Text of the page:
EVE: Valkyrie is a game that has been built precisely to fulfil the fantasies of those who would want to be piloting fighters in space, performing 360 rolls, attacking large carrier ships, and flying through asteroid fields, but were born a few millennia too early. CCP Games has tried to capture the feel of what the could be like through this VR shooter, and for the most part it works really rather well.
You’ll begin with a couple of short single player missions that give some background. Essentially you are the clone of a pilot long dead, resurrected by another clone that flew alongside you. Your new life sees you in the services of the pirate group known as Valkyrie, who you will conduct missions for. These missions are in the single player Chronicles mode, though this is mostly set up to help you get ready for the online arena. What I found surprising while flying around at different speeds was the lack of queasiness like some other VR games had given me. It felt quite naturally moving in a 360 degree space while looking about to spot enemies.
In Chronicles there is the training module to help you get used to the three ship classes in the game, these being the fighter, the heavy, and the support. The fighter is what you would expect it to be, a fast and nimble ship that is armed with rapid firing guns and homing missiles. The heavy has a flak cannon and the ability to warp short distances, while the support can replenish allied shields as well as being able to deplete enemy shields very quickly. Each of the training missions follows a similar pattern; navigate a course, try out abilities, destroy hostile ships. You can train in each ship for as long as you like after completing the mandatory objectives, leaving the session by flying through a gate.
Chronicles features four Recall missions where you relive the memories of a pilot, which are mainly combat based. There are Scout missions too which are exploration missions where you search for salvage and echoes without being beset by enemies, and then there are the Survival challenges where you aim to survive for as long as possible against wave after wave of fighters. It won’t take long to 100% these tasks, with Survival being the one people will come back to most to beat the others on the leaderboards, split between novice and pro difficulties.
The most substantial part of the game is the multiplayer where you’ll not just play with PSVR users, but also those on Oculus Rift with Vive support coming soon too. You have the option of working together in co-op vs the AI in one of the modes available. There are only three match types on offer though with Team Deathmatch, Control, and Carrier Assault. Team Deathmatch is your standard combat where teams vie to win by destroying each other, while control has three points in the matches to capture and hold.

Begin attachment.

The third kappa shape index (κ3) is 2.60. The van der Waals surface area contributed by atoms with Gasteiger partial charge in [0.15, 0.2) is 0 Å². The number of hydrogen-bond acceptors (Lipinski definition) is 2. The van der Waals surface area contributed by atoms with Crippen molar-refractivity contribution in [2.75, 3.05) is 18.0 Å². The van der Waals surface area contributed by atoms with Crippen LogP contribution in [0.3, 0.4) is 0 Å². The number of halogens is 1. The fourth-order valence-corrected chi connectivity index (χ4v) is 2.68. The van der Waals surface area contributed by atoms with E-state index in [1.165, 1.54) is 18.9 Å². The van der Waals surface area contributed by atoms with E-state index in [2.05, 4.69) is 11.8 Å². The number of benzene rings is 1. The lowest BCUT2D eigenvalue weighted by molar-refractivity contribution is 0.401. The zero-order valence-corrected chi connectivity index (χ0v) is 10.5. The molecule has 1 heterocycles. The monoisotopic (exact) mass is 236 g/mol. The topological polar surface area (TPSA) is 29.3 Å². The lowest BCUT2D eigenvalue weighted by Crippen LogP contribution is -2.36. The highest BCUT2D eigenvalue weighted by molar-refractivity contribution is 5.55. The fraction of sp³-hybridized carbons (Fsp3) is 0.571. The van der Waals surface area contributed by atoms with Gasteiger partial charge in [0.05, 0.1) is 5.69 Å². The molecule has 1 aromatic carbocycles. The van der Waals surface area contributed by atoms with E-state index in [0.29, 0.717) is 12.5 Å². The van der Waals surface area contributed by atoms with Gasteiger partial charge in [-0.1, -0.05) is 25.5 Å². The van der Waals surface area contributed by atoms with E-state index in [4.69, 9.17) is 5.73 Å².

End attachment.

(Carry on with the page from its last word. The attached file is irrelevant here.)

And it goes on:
It’s Carrier Assault that is the most enthralling of the three modes on offer. This match comes in stages where you first need to capture relay points which weaken the main carrier ship’s shield. That will go down for a limited time and it is during that window of opportunity you are required to strike weak points while evading the opposing fighters as well as the carrier’s turrets. This requires you being able to move quickly and it is quite thrilling flying towards the carrier while dodging incoming fire as you hit the weak points. Once the weak points are dealt with the carrier’s core becomes exposed and to destroy it you need fly through a trench while firing at the core. It makes you feel a little bit like Luke Skywalker, guiding his X-Wing towards the Death Star. The three modes are accompanied by just five maps, and while they all have a unique look about them with their own hazards it does mean you’ll see what the game has to offer rather quickly, outside of new ships and upgrades.
When it comes to looks EVE: Valkyrie is fairly impressive. When you’re sitting in the cockpit it feels like you are in an actual space ship. There’s holographic images showing different statuses and as you look all around it feels very mechanical and industrial. Look down and you have the ship’s controls in hand. The majority of the weapons use head tracking and as you prepare for launch looking around moves the guns in the direction your looking. Head tracking is also used to select menu items. The game even looks great when you get killed. The colour is sapped away with everything getting a blue hue to it, while your ship interior gets covered in ice after the cockpit is breached. The launch sequence is great too as you travel through a tunnel out into the void. In match loading screens you can look around and see other pilots sitting in pods waiting to be taken to their ships.
As you play matches you’ll rank up and earn silver which can be used to buy upgrades, skins, and implants. Some upgrades do require silver and xp to unlock, and even early on you can tell there will be a lot of grinding to really increase ship attributes. Implants allow bonuses for limited time depending how much you spend, and can prove to be expensive. There is also the Gold currency which can be purchased using real money, or you can exchange silver for gold.
EVE: Valkyrie could be one of the definitive multiplayer experiences for VR, though it does feel like you’ve seen everything within the first couple of hours. The multiplayer is a bit light on content, but what is here works really well. You can’t really beat that feeling of being a pilot in a space battle even if it is pretend, and EVE: Valkyrie lets you live out that fantasy well. It will need a really active community and regular updates to make sure it has long term appeal, otherwise the game will begin to feel stale as the same few maps and modes cycle over and over. If you are getting a PSVR headset and have always wanted to partake in a space dogfight then EVE: Valkyrie may be for you.